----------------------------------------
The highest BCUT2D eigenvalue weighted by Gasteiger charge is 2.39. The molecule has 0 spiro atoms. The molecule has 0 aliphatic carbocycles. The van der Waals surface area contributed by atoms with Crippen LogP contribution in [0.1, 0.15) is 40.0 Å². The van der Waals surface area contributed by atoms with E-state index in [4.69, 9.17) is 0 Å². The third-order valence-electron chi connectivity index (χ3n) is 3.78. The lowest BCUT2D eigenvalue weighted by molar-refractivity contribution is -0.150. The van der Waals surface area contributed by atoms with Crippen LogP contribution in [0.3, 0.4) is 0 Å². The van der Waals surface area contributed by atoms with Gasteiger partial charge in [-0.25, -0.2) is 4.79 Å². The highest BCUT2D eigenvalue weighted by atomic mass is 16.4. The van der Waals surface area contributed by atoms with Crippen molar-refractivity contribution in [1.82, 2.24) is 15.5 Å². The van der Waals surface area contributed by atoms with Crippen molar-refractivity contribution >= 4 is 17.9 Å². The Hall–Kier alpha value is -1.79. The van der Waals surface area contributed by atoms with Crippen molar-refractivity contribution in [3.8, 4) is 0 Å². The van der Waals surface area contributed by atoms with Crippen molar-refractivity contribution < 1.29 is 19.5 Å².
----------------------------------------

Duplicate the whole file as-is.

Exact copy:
The highest BCUT2D eigenvalue weighted by Gasteiger charge is 2.39. The molecule has 0 spiro atoms. The molecule has 0 aliphatic carbocycles. The van der Waals surface area contributed by atoms with Crippen LogP contribution in [0.1, 0.15) is 40.0 Å². The van der Waals surface area contributed by atoms with E-state index in [4.69, 9.17) is 0 Å². The third-order valence-electron chi connectivity index (χ3n) is 3.78. The lowest BCUT2D eigenvalue weighted by molar-refractivity contribution is -0.150. The van der Waals surface area contributed by atoms with Crippen LogP contribution in [0.3, 0.4) is 0 Å². The van der Waals surface area contributed by atoms with Gasteiger partial charge in [-0.25, -0.2) is 4.79 Å². The highest BCUT2D eigenvalue weighted by atomic mass is 16.4. The van der Waals surface area contributed by atoms with Crippen molar-refractivity contribution in [1.82, 2.24) is 15.5 Å². The van der Waals surface area contributed by atoms with Crippen molar-refractivity contribution >= 4 is 17.9 Å². The Hall–Kier alpha value is -1.79. The van der Waals surface area contributed by atoms with Crippen molar-refractivity contribution in [3.8, 4) is 0 Å². The van der Waals surface area contributed by atoms with Crippen molar-refractivity contribution < 1.29 is 19.5 Å².